Preprints - potential problems

jkirkbri at ASRR.ARSUSDA.GOV jkirkbri at ASRR.ARSUSDA.GOV
Mon Jan 30 09:21:59 CST 1995


The term preprint involves two aspects with which I am familiar.
First, in the 18th and 19th century, type for printing was very
expensive.  Consequently fascicles or even just pages from a book were
printed one at a time.  The fascicle or page was set in type, proof
sheets were prepared, the type was corrected, and the fascicle or page
was printed.  After printing each fascicle or page the type was
dismantled and used to set the next fascicle or page.  Consequently
printing a book or an issue of a journal could be a long process of
weeks, months, or even, in a few cases, of years.  But during the long
drawn out process, proof pages were available, and horror of horrors
were sometimes circulated among friends and colleagues.  These
constituted preprints.  These are not considered to have been
published; their author did not intend them to be published but
to inform his firends and colleagues about his current work.

Another case were journals.  Journals were also printed in fascicles,
and frequently the printing of the number of a journal could be a long
drawn out process.  Many times authors purchased reprints, separates,
or off prints directly from the printer.  As the fascicles of the
journal number was printed, the author would arrange independently to
have extra pages printed before the type was dismantled for reuse.
Sometimes they would be repaginated from one (1) rather than follow
the pagination of the journal, or sometimes they would be double
paginated with both the journal-page number and a new series starting
from one (1).  So, an author could distribute his reprints prior to
publication of the journal!  These are preprints, and the date of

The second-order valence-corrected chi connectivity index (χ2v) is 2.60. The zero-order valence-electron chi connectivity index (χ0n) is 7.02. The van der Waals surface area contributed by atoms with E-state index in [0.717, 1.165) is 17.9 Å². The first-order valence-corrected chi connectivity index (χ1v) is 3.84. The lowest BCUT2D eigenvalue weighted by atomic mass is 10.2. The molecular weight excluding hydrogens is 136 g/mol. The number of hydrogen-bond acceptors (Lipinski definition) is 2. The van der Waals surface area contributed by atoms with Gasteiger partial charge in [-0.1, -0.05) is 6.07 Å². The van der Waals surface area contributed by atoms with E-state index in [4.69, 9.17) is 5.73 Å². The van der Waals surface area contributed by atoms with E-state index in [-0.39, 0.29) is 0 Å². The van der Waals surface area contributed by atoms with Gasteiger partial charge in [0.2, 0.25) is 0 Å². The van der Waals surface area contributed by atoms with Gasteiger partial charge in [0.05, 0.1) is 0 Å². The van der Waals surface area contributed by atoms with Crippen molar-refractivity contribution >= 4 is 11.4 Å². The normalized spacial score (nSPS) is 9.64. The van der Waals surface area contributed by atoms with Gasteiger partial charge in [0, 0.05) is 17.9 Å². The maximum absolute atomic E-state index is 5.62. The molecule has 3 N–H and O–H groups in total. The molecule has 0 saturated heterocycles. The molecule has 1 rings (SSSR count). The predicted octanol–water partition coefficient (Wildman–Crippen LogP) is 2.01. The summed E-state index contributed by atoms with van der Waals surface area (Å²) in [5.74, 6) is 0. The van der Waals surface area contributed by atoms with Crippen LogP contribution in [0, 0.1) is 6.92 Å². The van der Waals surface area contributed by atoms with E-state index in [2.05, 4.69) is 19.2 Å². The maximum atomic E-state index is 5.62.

publication is the date of distribution of the reprints not the
article in the journal.

You may wonder why I am so knowledgeable on this topic.  Well I work
on the Neotropical Rubiaceae, and the Rubiaceae has one of the most
famous cases of preprints involving both of the above types.  If you
have access to Taxonomic Literature, second edition, volume IV: P-Sak,
turn to page 761, entry 9144:
  Richard, A.  1830.  Me'moire sur la famille des Rubiace'es.  Paris: J.
    Tastu.  Pp. 1- 224.  (Me'm. Soc. Hidt. nat. Paris ser. 3, 5: 81-304.
    1834.)
A.P. de Candolle was working on the volume of his Prodromus with the
Rubiaceae at the same time that Richard was having his memoire
printed.  Richard orally presented his memoire to the French Academy
in 1829, and an abstract was printed in a Paris newspaper in July
1829.  In 1831, a preprint was officially presented to the Academy,
but the preface to the preprint was dated 1 Dec 1830.  So the date of
publication of Richard's memoire is accepted as 1 Dec 1830.  There is
correspondence in Geneva dating the sending of proof sheets of
Richard's momoire to de Candolle.  Four sheets were sent 17 Jan 1930,
and 8 Jun 1830 the 20-23rd sheets were sent.  The fourth volume of de
Candolle's Prodromus with the Rubiaceae was published in Sep 1830,
three months before Richard's preprint.  Comparision of the two
suggests that de Candolle got most of the memoire as proof pages.

Citation of the names involved is an incredible mess.  Many people
have cited only Richard on the grounds that he was the "monographer"
and "published" his monongraph in 1829, and that de Candolle did a
floristic treatment.  The Richard names have been cited with different
pages, preprint pagination or journal pagination, and the year of
publication has been either 1829, 1830, or 1834.  Others have cited
just de Candolle as author of the names.

De Candolle was not consistent.  Sometimes he cited Richard,  and
other times not.  He used the same epithets with and without Richard.
Sometimes he copied Richard's descriptions, and other times not.
Sometimes he did not include the Richard name at all!  The new names
involved can not simply be cited "A. Richard ex DC."  Each must be
considered separately comparing Richard's preprint and volume 4 of de
Candolle's Prodromus.  Going by prior usage is incorrect 30-50% of the
time.

Preprints can be a real mess.  I hope that you never get involved with
one.

Joseph H. Kirkbride, Jr.
USDA, Agricultural Research Service
Systematic Botany and Mycology Laboratory
Room 304, Building 011A, BARC-West
Beltsville, Maryland 20705-2350 USA
Voice telephone: 301-504-9447
FAX: 301-504-5810
Internet: jkirkbri at asrr.arsusda.gov




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